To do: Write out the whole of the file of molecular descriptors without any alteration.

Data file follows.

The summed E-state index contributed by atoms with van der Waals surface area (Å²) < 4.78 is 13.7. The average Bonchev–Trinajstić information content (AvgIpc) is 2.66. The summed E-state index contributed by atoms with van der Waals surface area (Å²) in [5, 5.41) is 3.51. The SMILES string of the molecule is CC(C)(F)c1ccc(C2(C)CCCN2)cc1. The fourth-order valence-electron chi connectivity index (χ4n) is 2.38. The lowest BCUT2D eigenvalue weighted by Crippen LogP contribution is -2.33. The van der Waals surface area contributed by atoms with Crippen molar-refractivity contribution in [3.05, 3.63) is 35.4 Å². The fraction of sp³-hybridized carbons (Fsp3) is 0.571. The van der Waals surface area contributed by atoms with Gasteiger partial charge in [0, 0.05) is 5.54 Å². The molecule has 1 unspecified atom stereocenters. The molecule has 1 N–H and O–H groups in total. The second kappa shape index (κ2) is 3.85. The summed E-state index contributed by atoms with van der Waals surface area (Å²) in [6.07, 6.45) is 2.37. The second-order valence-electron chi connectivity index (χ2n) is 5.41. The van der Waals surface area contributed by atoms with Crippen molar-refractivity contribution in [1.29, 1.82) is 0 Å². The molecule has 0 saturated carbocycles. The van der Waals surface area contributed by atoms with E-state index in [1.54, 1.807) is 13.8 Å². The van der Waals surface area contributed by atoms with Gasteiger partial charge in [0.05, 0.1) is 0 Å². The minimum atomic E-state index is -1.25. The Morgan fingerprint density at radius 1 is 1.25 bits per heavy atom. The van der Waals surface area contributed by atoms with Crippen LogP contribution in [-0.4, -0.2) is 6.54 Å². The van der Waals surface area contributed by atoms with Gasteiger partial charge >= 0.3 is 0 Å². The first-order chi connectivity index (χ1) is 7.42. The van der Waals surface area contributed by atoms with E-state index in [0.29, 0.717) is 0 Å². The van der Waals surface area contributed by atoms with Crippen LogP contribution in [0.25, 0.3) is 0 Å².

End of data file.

The summed E-state index contributed by atoms with van der Waals surface area (Å²) < 4.78 is 13.7. The average Bonchev–Trinajstić information content (AvgIpc) is 2.66. The summed E-state index contributed by atoms with van der Waals surface area (Å²) in [5, 5.41) is 3.51. The SMILES string of the molecule is CC(C)(F)c1ccc(C2(C)CCCN2)cc1. The fourth-order valence-electron chi connectivity index (χ4n) is 2.38. The lowest BCUT2D eigenvalue weighted by Crippen LogP contribution is -2.33. The van der Waals surface area contributed by atoms with Crippen molar-refractivity contribution in [3.05, 3.63) is 35.4 Å². The fraction of sp³-hybridized carbons (Fsp3) is 0.571. The van der Waals surface area contributed by atoms with Gasteiger partial charge in [0, 0.05) is 5.54 Å². The molecule has 1 unspecified atom stereocenters. The molecule has 1 N–H and O–H groups in total. The second kappa shape index (κ2) is 3.85. The summed E-state index contributed by atoms with van der Waals surface area (Å²) in [6.07, 6.45) is 2.37. The second-order valence-electron chi connectivity index (χ2n) is 5.41. The van der Waals surface area contributed by atoms with Crippen molar-refractivity contribution in [1.29, 1.82) is 0 Å². The molecule has 0 saturated carbocycles. The van der Waals surface area contributed by atoms with E-state index in [1.54, 1.807) is 13.8 Å². The van der Waals surface area contributed by atoms with Gasteiger partial charge in [0.05, 0.1) is 0 Å². The minimum atomic E-state index is -1.25. The Morgan fingerprint density at radius 1 is 1.25 bits per heavy atom. The van der Waals surface area contributed by atoms with Crippen LogP contribution in [-0.4, -0.2) is 6.54 Å². The van der Waals surface area contributed by atoms with Gasteiger partial charge >= 0.3 is 0 Å². The first-order chi connectivity index (χ1) is 7.42. The van der Waals surface area contributed by atoms with E-state index in [0.29, 0.717) is 0 Å². The van der Waals surface area contributed by atoms with Crippen LogP contribution in [0.25, 0.3) is 0 Å².